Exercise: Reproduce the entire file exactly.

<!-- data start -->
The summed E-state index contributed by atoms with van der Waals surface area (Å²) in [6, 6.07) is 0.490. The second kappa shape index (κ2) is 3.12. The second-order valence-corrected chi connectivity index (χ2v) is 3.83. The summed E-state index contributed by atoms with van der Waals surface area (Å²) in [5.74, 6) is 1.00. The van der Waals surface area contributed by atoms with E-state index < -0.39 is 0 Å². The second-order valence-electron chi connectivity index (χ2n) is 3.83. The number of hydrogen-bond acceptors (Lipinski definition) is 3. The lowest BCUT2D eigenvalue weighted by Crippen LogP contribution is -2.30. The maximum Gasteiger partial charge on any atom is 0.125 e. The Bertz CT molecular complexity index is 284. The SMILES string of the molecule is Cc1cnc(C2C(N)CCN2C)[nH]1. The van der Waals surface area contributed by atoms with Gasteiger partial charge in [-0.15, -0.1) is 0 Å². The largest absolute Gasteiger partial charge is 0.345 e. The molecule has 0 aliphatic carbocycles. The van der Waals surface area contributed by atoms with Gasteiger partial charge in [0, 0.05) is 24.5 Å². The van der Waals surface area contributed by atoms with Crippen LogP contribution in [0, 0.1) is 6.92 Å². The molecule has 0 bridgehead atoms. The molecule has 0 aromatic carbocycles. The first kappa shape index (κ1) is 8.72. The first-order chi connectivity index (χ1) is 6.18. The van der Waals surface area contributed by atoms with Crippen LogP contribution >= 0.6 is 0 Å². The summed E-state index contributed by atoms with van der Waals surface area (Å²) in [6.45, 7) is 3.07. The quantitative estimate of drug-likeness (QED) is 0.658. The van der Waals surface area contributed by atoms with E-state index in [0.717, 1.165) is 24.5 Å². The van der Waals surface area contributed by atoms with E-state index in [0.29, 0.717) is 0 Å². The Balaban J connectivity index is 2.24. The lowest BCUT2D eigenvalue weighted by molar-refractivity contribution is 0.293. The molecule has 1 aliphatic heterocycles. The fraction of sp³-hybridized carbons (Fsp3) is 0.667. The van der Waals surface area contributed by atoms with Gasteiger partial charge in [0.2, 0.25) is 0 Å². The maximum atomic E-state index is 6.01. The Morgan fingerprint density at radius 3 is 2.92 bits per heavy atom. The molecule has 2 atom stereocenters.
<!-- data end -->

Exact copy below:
The summed E-state index contributed by atoms with van der Waals surface area (Å²) in [6, 6.07) is 0.490. The second kappa shape index (κ2) is 3.12. The second-order valence-corrected chi connectivity index (χ2v) is 3.83. The summed E-state index contributed by atoms with van der Waals surface area (Å²) in [5.74, 6) is 1.00. The van der Waals surface area contributed by atoms with E-state index < -0.39 is 0 Å². The second-order valence-electron chi connectivity index (χ2n) is 3.83. The number of hydrogen-bond acceptors (Lipinski definition) is 3. The lowest BCUT2D eigenvalue weighted by Crippen LogP contribution is -2.30. The maximum Gasteiger partial charge on any atom is 0.125 e. The Bertz CT molecular complexity index is 284. The SMILES string of the molecule is Cc1cnc(C2C(N)CCN2C)[nH]1. The van der Waals surface area contributed by atoms with Gasteiger partial charge in [-0.15, -0.1) is 0 Å². The largest absolute Gasteiger partial charge is 0.345 e. The molecule has 0 aliphatic carbocycles. The van der Waals surface area contributed by atoms with Gasteiger partial charge in [0, 0.05) is 24.5 Å². The van der Waals surface area contributed by atoms with Crippen LogP contribution in [0, 0.1) is 6.92 Å². The molecule has 0 bridgehead atoms. The molecule has 0 aromatic carbocycles. The first kappa shape index (κ1) is 8.72. The first-order chi connectivity index (χ1) is 6.18. The van der Waals surface area contributed by atoms with Crippen LogP contribution >= 0.6 is 0 Å². The summed E-state index contributed by atoms with van der Waals surface area (Å²) in [6.45, 7) is 3.07. The quantitative estimate of drug-likeness (QED) is 0.658. The van der Waals surface area contributed by atoms with E-state index in [0.717, 1.165) is 24.5 Å². The van der Waals surface area contributed by atoms with E-state index in [0.29, 0.717) is 0 Å². The Balaban J connectivity index is 2.24. The lowest BCUT2D eigenvalue weighted by molar-refractivity contribution is 0.293. The molecule has 1 aliphatic heterocycles. The fraction of sp³-hybridized carbons (Fsp3) is 0.667. The van der Waals surface area contributed by atoms with Gasteiger partial charge in [0.2, 0.25) is 0 Å². The maximum atomic E-state index is 6.01. The Morgan fingerprint density at radius 3 is 2.92 bits per heavy atom. The molecule has 2 atom stereocenters.